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Hijacking Wireless Mouse & Keyboard

Many wireless keyboard and mouse are vulnerable to hijacking where an attacker from 100 yards away can hijack your wireless keyboard and mouse.

The attack, which is being called MouseJack, affects Amazon, Dell, Gigabyte, HP, Lenovo, Logitech, Microsoft products,  and likely more vendors’ gear that they haven’t tested. Logitech alone shipped its billionth mouse in 2008, so the problem is widespread.

Startup Company Bastille,  is testing a system which consists of radio-frequency sensors that gather data about radio traffic in the enterprise and a cloud-based analysis engine that figures out what traffic represents a threat, says company founder and CEO Chris Rouland.

This attack can be elaborate as an employee could bring their personal Android phone to work that is infected with malware that tries to connect to network devices via Bluetooth and compromise them. But with no management client on the phone the enterprise would have no way to find out about the threat, Bastille CEO Chris Rouland says.

Some of the companies are issuing patches and workarounds or promising to.

The weakness lies in the protocols used between the devices and the USB wireless receivers attached to host computers, says Mark Newlin, the Bastille researcher who discovered the vulnerability. They are unencrypted, leaving the devices susceptible to keystroke injection attacks.

He says he carried out successful MouseJack attacks with the victim machine separated from the attacking machine by walls and windows.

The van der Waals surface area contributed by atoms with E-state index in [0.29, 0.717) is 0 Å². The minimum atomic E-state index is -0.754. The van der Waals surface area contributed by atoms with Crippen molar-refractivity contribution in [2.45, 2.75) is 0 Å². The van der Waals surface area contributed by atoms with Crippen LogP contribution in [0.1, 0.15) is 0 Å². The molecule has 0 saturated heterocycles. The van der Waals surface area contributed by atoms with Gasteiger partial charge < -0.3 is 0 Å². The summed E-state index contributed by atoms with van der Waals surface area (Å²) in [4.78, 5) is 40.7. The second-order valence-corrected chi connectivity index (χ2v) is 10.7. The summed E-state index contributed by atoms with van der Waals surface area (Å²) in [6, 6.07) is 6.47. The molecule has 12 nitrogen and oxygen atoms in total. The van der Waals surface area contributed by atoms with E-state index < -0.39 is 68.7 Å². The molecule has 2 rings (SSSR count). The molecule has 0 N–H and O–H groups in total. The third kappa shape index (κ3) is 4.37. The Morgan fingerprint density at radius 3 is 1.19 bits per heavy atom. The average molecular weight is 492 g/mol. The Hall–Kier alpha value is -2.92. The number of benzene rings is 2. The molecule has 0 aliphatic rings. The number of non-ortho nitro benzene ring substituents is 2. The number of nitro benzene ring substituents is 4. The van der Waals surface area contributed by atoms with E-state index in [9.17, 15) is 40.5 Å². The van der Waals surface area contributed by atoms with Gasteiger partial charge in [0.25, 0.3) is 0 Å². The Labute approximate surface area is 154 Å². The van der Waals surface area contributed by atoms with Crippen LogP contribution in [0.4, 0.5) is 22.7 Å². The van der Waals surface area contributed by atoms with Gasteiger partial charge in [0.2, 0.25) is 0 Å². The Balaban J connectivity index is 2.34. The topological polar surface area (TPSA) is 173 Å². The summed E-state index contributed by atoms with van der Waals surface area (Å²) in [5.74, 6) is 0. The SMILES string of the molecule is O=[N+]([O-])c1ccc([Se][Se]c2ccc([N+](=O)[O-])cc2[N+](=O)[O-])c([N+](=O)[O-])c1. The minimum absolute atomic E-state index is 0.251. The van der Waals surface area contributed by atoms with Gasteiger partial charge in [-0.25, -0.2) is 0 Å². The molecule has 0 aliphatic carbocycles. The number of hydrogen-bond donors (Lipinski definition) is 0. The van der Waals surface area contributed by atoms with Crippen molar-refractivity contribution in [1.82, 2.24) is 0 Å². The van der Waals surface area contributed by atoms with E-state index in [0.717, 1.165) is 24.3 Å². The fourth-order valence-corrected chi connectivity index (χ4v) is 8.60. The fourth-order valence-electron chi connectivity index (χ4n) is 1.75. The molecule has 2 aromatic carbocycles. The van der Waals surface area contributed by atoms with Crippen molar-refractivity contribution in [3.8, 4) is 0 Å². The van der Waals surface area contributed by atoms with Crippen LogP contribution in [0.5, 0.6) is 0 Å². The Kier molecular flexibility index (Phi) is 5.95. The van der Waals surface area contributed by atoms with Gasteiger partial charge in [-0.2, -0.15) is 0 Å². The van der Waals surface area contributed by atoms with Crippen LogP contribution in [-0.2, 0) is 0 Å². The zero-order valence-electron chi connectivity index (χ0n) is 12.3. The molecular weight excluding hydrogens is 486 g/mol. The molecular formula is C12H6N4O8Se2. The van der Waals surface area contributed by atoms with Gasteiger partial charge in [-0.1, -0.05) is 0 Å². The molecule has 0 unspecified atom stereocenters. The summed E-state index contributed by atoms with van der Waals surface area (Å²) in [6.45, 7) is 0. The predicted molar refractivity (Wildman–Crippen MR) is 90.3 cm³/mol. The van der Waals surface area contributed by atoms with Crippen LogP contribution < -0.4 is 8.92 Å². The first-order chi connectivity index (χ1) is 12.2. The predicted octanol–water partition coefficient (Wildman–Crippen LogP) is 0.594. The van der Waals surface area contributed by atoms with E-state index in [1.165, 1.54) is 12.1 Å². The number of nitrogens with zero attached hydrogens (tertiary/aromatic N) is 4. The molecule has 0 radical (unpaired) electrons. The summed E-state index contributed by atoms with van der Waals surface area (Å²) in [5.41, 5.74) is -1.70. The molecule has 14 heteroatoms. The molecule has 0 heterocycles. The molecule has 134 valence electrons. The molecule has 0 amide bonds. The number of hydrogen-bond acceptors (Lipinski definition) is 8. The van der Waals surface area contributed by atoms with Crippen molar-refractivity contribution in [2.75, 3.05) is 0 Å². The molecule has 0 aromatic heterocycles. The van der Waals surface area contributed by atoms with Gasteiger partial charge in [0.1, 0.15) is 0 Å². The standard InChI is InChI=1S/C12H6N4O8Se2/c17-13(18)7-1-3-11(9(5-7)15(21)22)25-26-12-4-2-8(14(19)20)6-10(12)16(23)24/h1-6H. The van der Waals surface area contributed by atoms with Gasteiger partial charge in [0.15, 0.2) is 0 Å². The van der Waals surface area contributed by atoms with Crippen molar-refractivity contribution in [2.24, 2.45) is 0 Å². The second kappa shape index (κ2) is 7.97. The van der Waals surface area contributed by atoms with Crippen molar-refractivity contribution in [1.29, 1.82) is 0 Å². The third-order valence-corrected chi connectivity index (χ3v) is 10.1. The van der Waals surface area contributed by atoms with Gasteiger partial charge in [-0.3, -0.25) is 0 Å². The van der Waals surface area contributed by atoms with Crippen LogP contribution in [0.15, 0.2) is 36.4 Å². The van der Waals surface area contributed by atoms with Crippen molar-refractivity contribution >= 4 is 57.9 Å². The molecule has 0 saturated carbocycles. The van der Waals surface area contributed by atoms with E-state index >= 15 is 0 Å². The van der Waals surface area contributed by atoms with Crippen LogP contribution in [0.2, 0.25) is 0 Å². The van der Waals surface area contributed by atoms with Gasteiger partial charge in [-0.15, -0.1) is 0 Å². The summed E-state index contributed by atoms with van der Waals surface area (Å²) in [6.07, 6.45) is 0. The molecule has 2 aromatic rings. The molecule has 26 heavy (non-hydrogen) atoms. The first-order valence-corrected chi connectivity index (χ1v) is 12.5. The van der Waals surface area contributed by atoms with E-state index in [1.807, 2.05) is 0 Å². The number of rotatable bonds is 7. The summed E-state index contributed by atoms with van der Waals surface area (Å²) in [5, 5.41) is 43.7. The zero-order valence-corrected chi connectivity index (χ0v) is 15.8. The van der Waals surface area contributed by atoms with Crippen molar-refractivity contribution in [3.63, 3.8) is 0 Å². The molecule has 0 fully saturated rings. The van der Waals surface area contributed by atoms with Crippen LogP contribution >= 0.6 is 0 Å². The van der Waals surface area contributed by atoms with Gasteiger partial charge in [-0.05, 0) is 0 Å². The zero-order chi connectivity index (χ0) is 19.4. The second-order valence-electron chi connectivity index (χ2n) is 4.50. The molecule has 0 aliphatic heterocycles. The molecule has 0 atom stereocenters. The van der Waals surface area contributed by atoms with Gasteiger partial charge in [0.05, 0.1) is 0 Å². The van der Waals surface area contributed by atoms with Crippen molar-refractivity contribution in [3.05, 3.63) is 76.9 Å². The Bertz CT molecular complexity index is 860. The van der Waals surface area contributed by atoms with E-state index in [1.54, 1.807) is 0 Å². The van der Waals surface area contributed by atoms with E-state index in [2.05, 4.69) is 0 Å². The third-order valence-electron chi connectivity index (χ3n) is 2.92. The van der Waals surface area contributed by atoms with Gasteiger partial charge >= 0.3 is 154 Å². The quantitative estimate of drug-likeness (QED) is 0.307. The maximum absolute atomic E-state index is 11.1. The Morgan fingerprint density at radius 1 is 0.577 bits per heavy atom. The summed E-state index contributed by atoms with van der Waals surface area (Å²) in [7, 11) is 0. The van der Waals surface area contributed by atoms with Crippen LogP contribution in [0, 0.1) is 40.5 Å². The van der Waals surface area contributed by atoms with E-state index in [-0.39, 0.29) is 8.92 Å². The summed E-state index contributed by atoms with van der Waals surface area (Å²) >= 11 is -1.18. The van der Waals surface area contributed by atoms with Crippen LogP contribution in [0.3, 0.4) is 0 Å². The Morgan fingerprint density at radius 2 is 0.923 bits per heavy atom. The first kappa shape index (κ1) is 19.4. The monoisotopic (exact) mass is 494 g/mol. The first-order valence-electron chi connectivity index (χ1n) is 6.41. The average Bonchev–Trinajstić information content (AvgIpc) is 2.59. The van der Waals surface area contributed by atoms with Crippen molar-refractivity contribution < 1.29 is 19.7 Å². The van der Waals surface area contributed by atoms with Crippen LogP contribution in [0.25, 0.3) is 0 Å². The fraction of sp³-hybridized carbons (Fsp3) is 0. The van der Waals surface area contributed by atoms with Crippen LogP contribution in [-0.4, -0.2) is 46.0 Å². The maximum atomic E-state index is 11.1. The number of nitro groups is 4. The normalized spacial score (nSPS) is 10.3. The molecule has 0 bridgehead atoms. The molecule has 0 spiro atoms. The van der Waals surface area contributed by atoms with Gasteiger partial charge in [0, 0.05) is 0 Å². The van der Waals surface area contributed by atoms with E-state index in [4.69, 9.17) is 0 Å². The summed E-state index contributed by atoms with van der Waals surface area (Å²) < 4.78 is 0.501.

Attackers could write scripts that fire off malware to be uploaded to the target that allows any number of further attacks, Newlin says, or to access resources the user’s login authorizes.

These devices use chips made by Nordic Semiconductor, some that support encryption and some that don’t. Newlin says those that do can be patched to implement the encryption. The others would have to be removed from the host machine when the keyboard and mouse are not in use and the machine is turned on and unattended.

In response to an email about the vulnerability Microsoft sent this statement via its PR firm: “Microsoft has a customer commitment to investigate reported security issues, and will proactively update impacted devices as soon as possible.”

Logitech called the vulnerability “a difficult and unlikely path of attack,” but also issued a patch for it. “To our knowledge, we have never been contacted by any consumer with such an issue,” says Asif Ahsan, senior director of engineering for the company.

Bastille makes radio-frequency sensors that scan traffic from 50MHz to 6GHz to recognize gadgets that are inside of an enterprise’s “environment” so security professionals can be on alarm for any attack they may start. The organization’s organizer and CEO Chris Rouland says a representative’s telephone, for instance, could be contaminated with malware that could conceivably harm the corporate system. For instance, it could search out Bluetooth connected with organized gadgets and endeavor to interface with the system that approach to do robbery or to harm the system itself.

 

How does it work?

 

Manish Dangol

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